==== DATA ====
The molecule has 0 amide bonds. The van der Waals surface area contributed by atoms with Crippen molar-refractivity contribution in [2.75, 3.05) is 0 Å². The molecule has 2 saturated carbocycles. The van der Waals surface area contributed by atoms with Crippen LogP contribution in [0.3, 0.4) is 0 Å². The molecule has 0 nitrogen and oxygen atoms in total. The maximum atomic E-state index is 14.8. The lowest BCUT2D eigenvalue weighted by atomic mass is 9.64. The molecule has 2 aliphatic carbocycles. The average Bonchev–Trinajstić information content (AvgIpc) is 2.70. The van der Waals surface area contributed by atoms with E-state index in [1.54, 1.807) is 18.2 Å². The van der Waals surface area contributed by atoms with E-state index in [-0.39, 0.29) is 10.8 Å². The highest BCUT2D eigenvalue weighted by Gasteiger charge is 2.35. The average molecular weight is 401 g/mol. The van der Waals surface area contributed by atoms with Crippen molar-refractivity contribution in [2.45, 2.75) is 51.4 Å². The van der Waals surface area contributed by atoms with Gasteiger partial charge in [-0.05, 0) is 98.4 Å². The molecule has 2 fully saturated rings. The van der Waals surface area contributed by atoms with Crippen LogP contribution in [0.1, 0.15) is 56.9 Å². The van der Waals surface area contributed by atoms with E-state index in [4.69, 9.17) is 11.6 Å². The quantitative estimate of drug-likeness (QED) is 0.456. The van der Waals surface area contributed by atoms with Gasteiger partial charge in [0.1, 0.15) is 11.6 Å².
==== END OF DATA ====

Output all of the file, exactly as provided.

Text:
The molecule has 0 amide bonds. The van der Waals surface area contributed by atoms with Crippen molar-refractivity contribution in [2.75, 3.05) is 0 Å². The molecule has 2 saturated carbocycles. The van der Waals surface area contributed by atoms with Crippen LogP contribution in [0.3, 0.4) is 0 Å². The molecule has 0 nitrogen and oxygen atoms in total. The maximum atomic E-state index is 14.8. The lowest BCUT2D eigenvalue weighted by atomic mass is 9.64. The molecule has 2 aliphatic carbocycles. The average Bonchev–Trinajstić information content (AvgIpc) is 2.70. The van der Waals surface area contributed by atoms with E-state index in [1.54, 1.807) is 18.2 Å². The van der Waals surface area contributed by atoms with E-state index in [-0.39, 0.29) is 10.8 Å². The highest BCUT2D eigenvalue weighted by Gasteiger charge is 2.35. The average molecular weight is 401 g/mol. The van der Waals surface area contributed by atoms with Crippen molar-refractivity contribution in [2.45, 2.75) is 51.4 Å². The van der Waals surface area contributed by atoms with Gasteiger partial charge in [-0.05, 0) is 98.4 Å². The molecule has 2 fully saturated rings. The van der Waals surface area contributed by atoms with Crippen LogP contribution in [0.1, 0.15) is 56.9 Å². The van der Waals surface area contributed by atoms with E-state index in [4.69, 9.17) is 11.6 Å². The quantitative estimate of drug-likeness (QED) is 0.456. The van der Waals surface area contributed by atoms with Gasteiger partial charge in [0.1, 0.15) is 11.6 Å².